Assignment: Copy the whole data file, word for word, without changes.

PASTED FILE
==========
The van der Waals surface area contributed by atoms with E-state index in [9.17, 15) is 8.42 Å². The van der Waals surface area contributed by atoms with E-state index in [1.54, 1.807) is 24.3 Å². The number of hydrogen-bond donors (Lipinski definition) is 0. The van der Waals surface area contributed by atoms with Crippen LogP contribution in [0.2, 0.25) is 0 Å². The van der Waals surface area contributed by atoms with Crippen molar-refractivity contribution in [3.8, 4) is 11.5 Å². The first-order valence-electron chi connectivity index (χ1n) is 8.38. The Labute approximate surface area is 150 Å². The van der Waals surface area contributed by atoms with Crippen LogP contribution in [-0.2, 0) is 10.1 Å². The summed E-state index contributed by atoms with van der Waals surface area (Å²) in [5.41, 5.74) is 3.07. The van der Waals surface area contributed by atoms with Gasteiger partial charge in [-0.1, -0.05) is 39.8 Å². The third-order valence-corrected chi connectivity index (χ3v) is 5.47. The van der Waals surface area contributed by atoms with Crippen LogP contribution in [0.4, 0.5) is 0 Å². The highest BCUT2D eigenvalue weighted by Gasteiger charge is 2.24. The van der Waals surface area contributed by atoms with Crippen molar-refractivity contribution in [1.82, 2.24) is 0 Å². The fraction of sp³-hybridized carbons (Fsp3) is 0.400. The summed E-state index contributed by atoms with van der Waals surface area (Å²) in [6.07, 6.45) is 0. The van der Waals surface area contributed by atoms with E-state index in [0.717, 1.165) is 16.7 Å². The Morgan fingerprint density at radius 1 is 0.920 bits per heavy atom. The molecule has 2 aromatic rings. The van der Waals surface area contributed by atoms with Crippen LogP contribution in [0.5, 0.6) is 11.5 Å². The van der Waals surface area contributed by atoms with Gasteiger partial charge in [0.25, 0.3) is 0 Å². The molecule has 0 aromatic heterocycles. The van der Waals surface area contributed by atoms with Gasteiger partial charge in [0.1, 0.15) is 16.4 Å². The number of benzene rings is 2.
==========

The van der Waals surface area contributed by atoms with E-state index in [9.17, 15) is 8.42 Å². The van der Waals surface area contributed by atoms with E-state index in [1.54, 1.807) is 24.3 Å². The number of hydrogen-bond donors (Lipinski definition) is 0. The van der Waals surface area contributed by atoms with Crippen LogP contribution in [0.2, 0.25) is 0 Å². The van der Waals surface area contributed by atoms with Crippen molar-refractivity contribution in [3.8, 4) is 11.5 Å². The first-order valence-electron chi connectivity index (χ1n) is 8.38. The Labute approximate surface area is 150 Å². The van der Waals surface area contributed by atoms with Crippen LogP contribution in [-0.2, 0) is 10.1 Å². The summed E-state index contributed by atoms with van der Waals surface area (Å²) in [5.41, 5.74) is 3.07. The van der Waals surface area contributed by atoms with Gasteiger partial charge in [-0.1, -0.05) is 39.8 Å². The third-order valence-corrected chi connectivity index (χ3v) is 5.47. The van der Waals surface area contributed by atoms with Crippen LogP contribution in [0.4, 0.5) is 0 Å². The highest BCUT2D eigenvalue weighted by Gasteiger charge is 2.24. The van der Waals surface area contributed by atoms with Crippen molar-refractivity contribution in [1.82, 2.24) is 0 Å². The fraction of sp³-hybridized carbons (Fsp3) is 0.400. The summed E-state index contributed by atoms with van der Waals surface area (Å²) in [6.07, 6.45) is 0. The van der Waals surface area contributed by atoms with E-state index in [0.717, 1.165) is 16.7 Å². The Morgan fingerprint density at radius 1 is 0.920 bits per heavy atom. The molecule has 2 aromatic rings. The van der Waals surface area contributed by atoms with Crippen LogP contribution in [0.5, 0.6) is 11.5 Å². The van der Waals surface area contributed by atoms with Gasteiger partial charge in [0.25, 0.3) is 0 Å². The molecule has 0 aromatic heterocycles. The van der Waals surface area contributed by atoms with Gasteiger partial charge in [0.1, 0.15) is 16.4 Å². The number of benzene rings is 2.